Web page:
Human beings are storytellers. We take what we see and experience and create stories about those experiences. We take the concrete facts of life and weave fictions about what they mean, who we are as a result, what our expectations are, etc.
For at least 40,000 years, our species has been perfecting the art of fiction — we evolved from a species that communicated information (there is a lion in the bush, run!) to one that also communicated ideas. (the Lion is our Clan symbol, it is our protector.)
According to Yuval Harari’s book, Sapiens, A Brief History of Humankind, during the Cognitive Revolution (between 70,000-40,000 years ago), we also began doing art, developing religion, commerce and social stratification. By creating fiction — that is, stories about things that do not exist in a concrete fashion — we were able to go from small tribes of 150 or so individuals to large groups that identified themselves by symbols and stories: “We are the Lion People” brings with it an entire narrative of identity that is passed down generation to generation.
Consider all the many hundreds (if not more) of stories we hold as “truth”:
- What is means to be an aging woman;
- My religion or spiritual beliefs;
- My political affiliations;
- The meaning of my Life.
And I could go on and on!
OK, So What?
Our stories are who we are, who we believe ourselves to be. They dictate the decisions and actions of our lives. They give our lives shape and meaning. But, they can also separate us from each other. How many millions of humans have been slaughtered over time because of different stories? Unfortunately, we tend to demonize those who do not believe in the same stories and create enemies. But, we can change our stories.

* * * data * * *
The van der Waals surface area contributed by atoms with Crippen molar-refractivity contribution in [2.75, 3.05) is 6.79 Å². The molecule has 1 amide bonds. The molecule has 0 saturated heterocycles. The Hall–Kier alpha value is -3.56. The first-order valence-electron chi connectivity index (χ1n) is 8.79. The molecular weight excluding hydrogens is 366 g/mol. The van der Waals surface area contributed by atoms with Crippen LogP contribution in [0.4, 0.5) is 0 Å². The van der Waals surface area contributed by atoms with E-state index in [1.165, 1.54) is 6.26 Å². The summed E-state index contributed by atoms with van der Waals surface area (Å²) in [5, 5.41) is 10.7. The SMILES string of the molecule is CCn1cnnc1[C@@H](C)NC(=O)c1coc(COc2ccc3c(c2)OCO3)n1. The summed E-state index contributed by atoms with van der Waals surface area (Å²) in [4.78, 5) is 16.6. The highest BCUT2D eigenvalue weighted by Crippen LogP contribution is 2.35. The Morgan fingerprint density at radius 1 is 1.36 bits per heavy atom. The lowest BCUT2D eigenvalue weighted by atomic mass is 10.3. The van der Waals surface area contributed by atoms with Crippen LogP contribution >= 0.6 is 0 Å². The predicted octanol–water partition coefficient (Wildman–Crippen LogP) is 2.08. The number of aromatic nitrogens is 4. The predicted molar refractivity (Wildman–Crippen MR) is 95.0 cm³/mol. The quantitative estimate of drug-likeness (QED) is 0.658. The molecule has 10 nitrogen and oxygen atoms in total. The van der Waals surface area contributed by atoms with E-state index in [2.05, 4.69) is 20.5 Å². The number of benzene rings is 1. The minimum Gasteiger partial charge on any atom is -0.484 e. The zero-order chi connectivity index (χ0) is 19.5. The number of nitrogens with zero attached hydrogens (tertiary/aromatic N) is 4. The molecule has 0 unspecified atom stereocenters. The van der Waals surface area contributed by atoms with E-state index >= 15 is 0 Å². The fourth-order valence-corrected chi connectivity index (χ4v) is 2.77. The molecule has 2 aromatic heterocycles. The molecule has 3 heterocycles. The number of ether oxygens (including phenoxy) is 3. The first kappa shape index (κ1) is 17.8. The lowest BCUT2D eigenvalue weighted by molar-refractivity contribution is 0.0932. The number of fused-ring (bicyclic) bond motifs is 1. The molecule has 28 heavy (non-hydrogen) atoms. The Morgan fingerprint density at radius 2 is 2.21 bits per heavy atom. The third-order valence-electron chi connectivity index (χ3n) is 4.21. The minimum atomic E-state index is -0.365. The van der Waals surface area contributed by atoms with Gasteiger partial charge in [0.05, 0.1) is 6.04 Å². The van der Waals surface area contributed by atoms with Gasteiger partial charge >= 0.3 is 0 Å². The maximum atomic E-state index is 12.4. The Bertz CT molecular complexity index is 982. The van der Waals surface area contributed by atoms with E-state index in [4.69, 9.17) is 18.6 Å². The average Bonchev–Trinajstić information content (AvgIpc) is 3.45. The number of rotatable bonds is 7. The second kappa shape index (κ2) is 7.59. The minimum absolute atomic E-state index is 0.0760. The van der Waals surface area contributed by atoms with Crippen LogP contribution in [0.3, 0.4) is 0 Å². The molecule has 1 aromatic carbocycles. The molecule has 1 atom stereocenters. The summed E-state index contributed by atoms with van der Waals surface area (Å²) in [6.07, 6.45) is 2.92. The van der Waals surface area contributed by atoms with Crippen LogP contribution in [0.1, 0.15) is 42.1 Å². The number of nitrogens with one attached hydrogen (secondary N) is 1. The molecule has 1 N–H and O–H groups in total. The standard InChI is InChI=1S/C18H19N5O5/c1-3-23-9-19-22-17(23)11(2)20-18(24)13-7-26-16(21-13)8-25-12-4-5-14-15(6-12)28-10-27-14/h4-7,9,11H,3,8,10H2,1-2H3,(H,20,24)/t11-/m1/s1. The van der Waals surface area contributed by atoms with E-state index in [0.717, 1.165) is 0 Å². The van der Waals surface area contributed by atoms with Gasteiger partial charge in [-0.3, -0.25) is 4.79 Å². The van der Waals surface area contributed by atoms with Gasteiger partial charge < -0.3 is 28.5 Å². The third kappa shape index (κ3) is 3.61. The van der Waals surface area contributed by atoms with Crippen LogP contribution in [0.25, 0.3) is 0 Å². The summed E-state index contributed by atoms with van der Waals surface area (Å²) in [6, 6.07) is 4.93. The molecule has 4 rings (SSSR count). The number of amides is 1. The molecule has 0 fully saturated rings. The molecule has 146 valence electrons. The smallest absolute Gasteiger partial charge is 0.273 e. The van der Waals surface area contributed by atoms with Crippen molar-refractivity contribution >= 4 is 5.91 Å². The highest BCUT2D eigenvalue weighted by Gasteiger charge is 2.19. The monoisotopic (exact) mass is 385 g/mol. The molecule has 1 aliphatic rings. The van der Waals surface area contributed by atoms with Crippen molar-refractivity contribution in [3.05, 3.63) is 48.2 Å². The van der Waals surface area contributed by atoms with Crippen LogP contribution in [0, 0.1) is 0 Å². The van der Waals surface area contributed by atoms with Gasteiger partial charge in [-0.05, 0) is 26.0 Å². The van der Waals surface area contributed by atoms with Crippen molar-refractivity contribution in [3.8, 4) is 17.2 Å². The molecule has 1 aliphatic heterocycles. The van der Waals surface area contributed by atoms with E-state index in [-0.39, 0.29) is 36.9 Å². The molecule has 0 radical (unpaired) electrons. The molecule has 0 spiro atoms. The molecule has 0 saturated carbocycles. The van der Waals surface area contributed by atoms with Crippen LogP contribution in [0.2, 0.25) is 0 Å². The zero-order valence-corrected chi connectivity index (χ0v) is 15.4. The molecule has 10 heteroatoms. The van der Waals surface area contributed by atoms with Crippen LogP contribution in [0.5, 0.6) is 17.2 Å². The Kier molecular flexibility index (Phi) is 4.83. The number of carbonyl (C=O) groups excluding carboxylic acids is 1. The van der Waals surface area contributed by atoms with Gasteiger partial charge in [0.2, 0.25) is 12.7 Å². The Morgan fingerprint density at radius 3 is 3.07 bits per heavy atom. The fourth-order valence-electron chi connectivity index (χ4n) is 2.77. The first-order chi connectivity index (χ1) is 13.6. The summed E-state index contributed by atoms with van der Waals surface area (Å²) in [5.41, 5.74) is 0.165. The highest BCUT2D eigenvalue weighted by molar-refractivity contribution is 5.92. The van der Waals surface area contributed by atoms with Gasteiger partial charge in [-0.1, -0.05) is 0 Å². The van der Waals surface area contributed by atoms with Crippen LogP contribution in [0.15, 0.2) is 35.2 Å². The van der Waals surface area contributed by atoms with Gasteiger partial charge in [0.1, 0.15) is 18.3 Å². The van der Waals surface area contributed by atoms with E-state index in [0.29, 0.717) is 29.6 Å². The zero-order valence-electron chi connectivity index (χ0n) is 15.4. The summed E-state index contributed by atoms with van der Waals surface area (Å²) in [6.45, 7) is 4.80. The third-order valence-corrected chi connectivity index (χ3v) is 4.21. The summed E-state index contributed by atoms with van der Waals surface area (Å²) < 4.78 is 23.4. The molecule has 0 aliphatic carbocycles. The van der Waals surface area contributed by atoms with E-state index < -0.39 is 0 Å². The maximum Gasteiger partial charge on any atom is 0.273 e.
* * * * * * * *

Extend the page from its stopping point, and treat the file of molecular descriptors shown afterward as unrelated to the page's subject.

Our larger stories are easy to identify, but the smaller, internal ones may not be so easy to figure out. We internalize stories as children based on how we were raised and taught. For instance, although I rejected Catholic dogma many decades ago, healing the deep stories about who I am (my worthiness, my goodness or lack of it, lovability, guilt, etc.) is a lifelong process. For many years, I was not conscious of these stories, but they dictated what I believed to be true about myself, who I chose as a partner, what my chances of success were.
In Coaching, we take a look at what our stories are and try to become conscious of those deep stories that no longer work in our favor. Once you are conscious of your stories, you can choose: Is this what I want to believe? Is this helpful? What is another story that does work for me and will help forward my life?